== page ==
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Burrows, John Lansing

Male 1813 - 1893  (79 years)

Personal Information    |    Notes    |    Event Map    |    All    |    PDF

  • Name Burrows, John Lansing 
    Born 15 Feb 1813  Albany, Albany Co., New York, USA Find all individuals with events at this location 
    Christened 19 Sep 1813  First Dutch Reformed Church, Albany, Albany Co., NY Find all individuals with events at this location 
    Gender Male 
    Died 2 Jan 1893  Stellaville, Jefferson Co., GA Find all individuals with events at this location 
    Buried Hollywood Cem., Richmond, VA Find all individuals with events at this location 
    Person ID I67136  Bob Juch's Kin
    Last Modified 7 May 2019 

    Father Burrows, Samuel T.,   b. 6 Jan 1782, Newtown, Bucks Co., PA Find all individuals with events at this location,   d. 1822, Mobile, Mobile Co., AL Find all individuals with events at this location  (Age 39 years) 
    Relationship natural 
    Mother Lansing, Elizabeth,   b. 5 Sep 1788, Albany, Albany Co., New York, USA Find all individuals with events at this location,   d. 12 May 1860, Albany, Albany Co., New York, USA Find all individuals with events at this location  (Age 71 years) 
    Relationship natural 
    Married 31 May 1808 
    Family ID F6104  Group Sheet  |  Family Chart

    Family van Benthuysen, Adelaide,   b. 14 Sep 1806,   d. 22 Aug 1874  (Age 67 years) 
    Married 5 May 1835 
     1. Burrows, Howard Lansing,   b. 10 Apr 1843, Philadelphia, Philadelphia Co., PA Find all individuals with events at this location,   d. 1919  (Age 75 years)  [natural]
     2. Burrows, Mary Adelaide,   b. 4 Jan 1838, Elizabethtown, Hardin Co., KY Find all individuals with events at this location,   d. 28 Mar 1887, Independence, Washington Co., TX Find all individuals with events at this location  (Age 49 years)  [natural]
     3. Burrows, Mason Mitchell,   b. 1840,   d. Jan 1862  (Age 22 years)  [natural]
    Last Modified 7 May 2019 
    Family ID F22604  Group Sheet  |  Family Chart

  • Event Map
    Link to Google MapsBorn - 15 Feb 1813 - Albany, Albany Co., New York, USA Link to Google Earth
     = Link to Google Earth 

  • Notes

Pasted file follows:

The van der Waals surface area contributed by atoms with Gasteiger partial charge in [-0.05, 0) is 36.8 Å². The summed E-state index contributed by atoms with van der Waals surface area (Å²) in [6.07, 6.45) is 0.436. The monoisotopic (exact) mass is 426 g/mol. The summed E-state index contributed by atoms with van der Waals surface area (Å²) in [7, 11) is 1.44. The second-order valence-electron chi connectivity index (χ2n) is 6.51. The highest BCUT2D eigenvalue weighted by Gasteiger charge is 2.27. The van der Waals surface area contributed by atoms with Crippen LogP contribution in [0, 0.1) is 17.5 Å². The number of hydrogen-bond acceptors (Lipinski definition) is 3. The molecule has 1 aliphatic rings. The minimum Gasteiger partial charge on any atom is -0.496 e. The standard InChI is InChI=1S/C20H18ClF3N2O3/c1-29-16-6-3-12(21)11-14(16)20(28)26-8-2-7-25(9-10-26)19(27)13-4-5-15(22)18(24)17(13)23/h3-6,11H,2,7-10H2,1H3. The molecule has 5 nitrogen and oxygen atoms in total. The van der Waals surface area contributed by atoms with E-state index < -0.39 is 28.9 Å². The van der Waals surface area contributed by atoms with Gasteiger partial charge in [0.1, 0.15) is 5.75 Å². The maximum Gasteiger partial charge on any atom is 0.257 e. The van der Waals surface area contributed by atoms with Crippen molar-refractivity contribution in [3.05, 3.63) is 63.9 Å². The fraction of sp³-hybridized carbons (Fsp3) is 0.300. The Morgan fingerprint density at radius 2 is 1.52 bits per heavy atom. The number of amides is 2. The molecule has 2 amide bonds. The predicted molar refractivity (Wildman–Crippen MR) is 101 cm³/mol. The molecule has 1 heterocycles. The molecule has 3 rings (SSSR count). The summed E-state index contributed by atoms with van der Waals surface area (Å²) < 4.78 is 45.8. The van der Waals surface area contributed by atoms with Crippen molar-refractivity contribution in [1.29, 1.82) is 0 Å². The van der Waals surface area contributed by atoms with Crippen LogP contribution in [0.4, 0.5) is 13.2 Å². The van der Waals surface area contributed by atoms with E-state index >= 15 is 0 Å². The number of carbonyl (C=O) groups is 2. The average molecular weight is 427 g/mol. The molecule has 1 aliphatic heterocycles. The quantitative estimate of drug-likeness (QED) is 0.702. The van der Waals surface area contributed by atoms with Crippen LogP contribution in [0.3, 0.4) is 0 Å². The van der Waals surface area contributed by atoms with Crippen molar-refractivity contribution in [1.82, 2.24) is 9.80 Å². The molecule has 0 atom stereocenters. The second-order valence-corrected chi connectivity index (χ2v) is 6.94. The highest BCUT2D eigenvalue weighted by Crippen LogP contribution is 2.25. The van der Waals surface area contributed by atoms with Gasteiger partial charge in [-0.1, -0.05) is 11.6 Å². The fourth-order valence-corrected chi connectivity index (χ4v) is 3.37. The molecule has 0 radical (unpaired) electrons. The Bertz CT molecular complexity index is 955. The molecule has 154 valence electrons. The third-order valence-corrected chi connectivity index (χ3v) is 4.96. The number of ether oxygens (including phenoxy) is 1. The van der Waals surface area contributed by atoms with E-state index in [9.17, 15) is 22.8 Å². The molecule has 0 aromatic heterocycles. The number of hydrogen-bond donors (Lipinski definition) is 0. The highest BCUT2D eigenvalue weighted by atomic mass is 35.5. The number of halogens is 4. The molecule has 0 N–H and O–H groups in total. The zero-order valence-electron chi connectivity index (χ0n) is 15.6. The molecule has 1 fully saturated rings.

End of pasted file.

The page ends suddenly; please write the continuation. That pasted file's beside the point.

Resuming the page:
• A HISTORY OF THE DAVIESS-McLEAN BAPTIST ASSOCIATION IN KENTUCKY, 1844-1943 by Wendell H. Rone. Probably published in 1944 by Messenger Job Printing Co., Inc., Owensboro, Kentucky. Used by permission. p. 252-256. Daviess County JOHN LANSING BURROWS, D.D.: This noble man of God was born in the city of Albany, New York, on the 14th of February, 1814. He was the son of Samuel and Elizabeth Burrows. His father was a sailor and in consequence his duties called him away from home. He died of yellow fever in 1822 in the city of Mobile, Alabama. The widowed mother left with three children went to live with her father-in-law, Nathaniel Burrows. Here young John L. went to the schools at hand and still later to college. His first experience at college life was at Lafayette, in Easton, Pennsylvania. Then at Union College, Schenectady, New York, and finally at the Andover Theological Seminary, Andover, Massachusetts. It was during his college days that he became concerned in religious matters under the preaching of that wonderful pulpit orator, Bartholomew Welch, who was the pastor of the Pearl Street Church in Albany. The religious background of young Burrows was not Baptist. The whole family had united m[sic][in] the communion known as the Dutch Reformed. While not opposed by his family, it is at this period that we find him starting for himself. The date of his conversion and baptism are not known; but as the two events were contiguous in time, so the determination to preach was entered upon and encouraged by Dr. Welch. In 1835, Mr. Burrows became of age and also an ordained Minister of the Gospel. The Church at Poughkeepsie, N. Y., was charmed with the youth and called him as their pastor, and so he was ordained over them. But this relation was not lasting. .[sic] Some difficulties arose which he could not cope with. He resigned and became assistant to the aged Dr. McClay of the Mulberry Street Baptist Church in New York City. The Church raised a purse in 1836 for the purpose of sending him as an agent for the China Mission to the State of Kentucky. He came, with his wife, to Shelbyville, Ky., where he taught school for one year with the venerable J. E. Farnham. He went from there to Elizabethtown, Ky., where he taught, preached, and also worked as editor with John L. Waller. A daughter was born to the young couple while at Elizabethtown. In 1839, his wanderings took him to Owensboro, Ky. While here a great revival broke out and hundreds were brought to a knowledge of the truth. As this incident is of particular interest to the history of this Association and related Churches we wish to dwell on his experience here. From records we learn that in May, 1839, Elder Burrows began a series of meetings in the Court House at Owensboro. Elder Ben Crouch, a Methodist, was holding a quarterly meeting. Burrows proposed a union meeting, which Crouch refused and went on with the meeting until Wednesday night and closed. Elder Burrows then went into a union meeting with the Methodist Circuit-rider and Sam Calhoun, a local preacher of the Cumberland Presbyterians. The people came only to hear Burrows, so after a few days he did all the preaching. The meeting lasted about six weeks and over 200 people were converted. About half of this number joined the Baptist Church here. Elder Burrows went from Owensboro to Pleasant Grove Church, where another revival ensued which resulted in over 100 conversions and additions to the Church. We next find him at Henderson, Ky., where another revival resulted in the organization of a Baptist Church of about 100 members. Brother Burrows was immediately called to pastor the Churches at Henderson and Owensboro preaching two Sundays at Owensboro and one at Henderson. This task he accepted and performed for some time. Hundreds united with other Churches as a result of the revivals and his fame spread far and wide over the Green River Country and the Ohio Valley. But his stay here was to be short. In September, 1840, he returned east to attend the Triennial [sic] [Tricentennial?] Convention of the Baptist Denomination at Philadelphia. His fervid oratory, his excellent spirit, his grace of manner, so impressed the people of the Sansom Street Church in Philadelphia, that they insisted that he should not return to his old Kentucky home but abide with them. He accepted the call to the regret of the Churches at Owensboro and Henderson. In 1844, he founded the Broad Street Church in Philadelphia and was its successful pastor for ten years. In 1854 ~ [sic] he accepted the care of the First Church in Richmond, Virginia, a relation which was sustained for twenty years with much delight and success. He returned to Kentucky after an absence of almost thirty-five years, in 1874, and became pastor of the historic Broadway Church in Louisville. He remained here until 1882, when he accepted the call of the Free Mason Street Church in Norfolk, Virginia. This pastorate lasted for ten years, until 1892. Owing to ill health and advanced age he was forced to resign. The First Church at Richmond kindly took care of him during the remainder of his earthly life. He died in the city of Richmond, Va. on January 2, 1893, at the age of 79. In the year 1887, he attended the Jubilee Meeting of the General Association of Kentucky Baptists at Louisville, Ky., and told of his experiences 50 years before when the Association was organized. He was a messenger from the Severn's Valley Church at Elizabethtown, Ky., to the Association at its organization in 1837. Besides the one daughter already mentioned, two sons were also born to Brother and Mrs. Burrows. Mrs. Burrows died in 1874 and Brother Burrows was left in a sad and dreary state but with a phlegmatic determination to try again he entered with energy into his work and his latter days were crowned with as much success or more than his first. He had no connection with this Association as it v. as [sic][was] formed about four years after he returned east; but his labors in and adjacent to the cities of Henderson and Owensboro will last in the monumental labor and life of the First Baptists Churches of these respective cities. Cathcart considered John Lansing Burrows, D.D., one of the greatest pulpit orators and most useful men the Baptist Denomination has ever had.